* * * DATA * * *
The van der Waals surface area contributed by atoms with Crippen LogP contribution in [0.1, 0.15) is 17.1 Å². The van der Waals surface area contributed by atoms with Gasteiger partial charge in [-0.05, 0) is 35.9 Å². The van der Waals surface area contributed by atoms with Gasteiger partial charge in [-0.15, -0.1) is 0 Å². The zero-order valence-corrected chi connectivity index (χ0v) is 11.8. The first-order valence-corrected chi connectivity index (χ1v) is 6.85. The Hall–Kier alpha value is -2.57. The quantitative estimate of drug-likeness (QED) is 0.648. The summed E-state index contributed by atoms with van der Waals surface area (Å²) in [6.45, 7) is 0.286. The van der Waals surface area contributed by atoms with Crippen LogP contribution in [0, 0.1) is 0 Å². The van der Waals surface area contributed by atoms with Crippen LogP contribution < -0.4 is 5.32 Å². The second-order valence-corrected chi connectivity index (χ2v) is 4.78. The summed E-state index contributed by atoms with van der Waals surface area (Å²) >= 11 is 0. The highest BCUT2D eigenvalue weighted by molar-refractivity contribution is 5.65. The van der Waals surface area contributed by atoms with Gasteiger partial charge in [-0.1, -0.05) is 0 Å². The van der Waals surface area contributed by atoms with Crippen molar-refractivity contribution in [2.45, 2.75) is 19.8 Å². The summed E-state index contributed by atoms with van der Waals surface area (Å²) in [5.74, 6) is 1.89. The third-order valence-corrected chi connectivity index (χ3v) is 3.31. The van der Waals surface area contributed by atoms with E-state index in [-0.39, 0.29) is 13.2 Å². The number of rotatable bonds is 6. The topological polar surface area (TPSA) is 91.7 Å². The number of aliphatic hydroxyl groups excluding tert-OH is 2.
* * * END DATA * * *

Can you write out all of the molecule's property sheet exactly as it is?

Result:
The van der Waals surface area contributed by atoms with Crippen LogP contribution in [0.1, 0.15) is 17.1 Å². The van der Waals surface area contributed by atoms with Gasteiger partial charge in [-0.05, 0) is 35.9 Å². The van der Waals surface area contributed by atoms with Gasteiger partial charge in [-0.15, -0.1) is 0 Å². The zero-order valence-corrected chi connectivity index (χ0v) is 11.8. The first-order valence-corrected chi connectivity index (χ1v) is 6.85. The Hall–Kier alpha value is -2.57. The quantitative estimate of drug-likeness (QED) is 0.648. The summed E-state index contributed by atoms with van der Waals surface area (Å²) in [6.45, 7) is 0.286. The van der Waals surface area contributed by atoms with Crippen LogP contribution in [0, 0.1) is 0 Å². The van der Waals surface area contributed by atoms with Crippen LogP contribution < -0.4 is 5.32 Å². The second-order valence-corrected chi connectivity index (χ2v) is 4.78. The summed E-state index contributed by atoms with van der Waals surface area (Å²) >= 11 is 0. The highest BCUT2D eigenvalue weighted by molar-refractivity contribution is 5.65. The van der Waals surface area contributed by atoms with Gasteiger partial charge in [-0.1, -0.05) is 0 Å². The van der Waals surface area contributed by atoms with Crippen molar-refractivity contribution in [2.45, 2.75) is 19.8 Å². The summed E-state index contributed by atoms with van der Waals surface area (Å²) in [5.74, 6) is 1.89. The third-order valence-corrected chi connectivity index (χ3v) is 3.31. The van der Waals surface area contributed by atoms with E-state index in [-0.39, 0.29) is 13.2 Å². The number of rotatable bonds is 6. The topological polar surface area (TPSA) is 91.7 Å². The number of aliphatic hydroxyl groups excluding tert-OH is 2.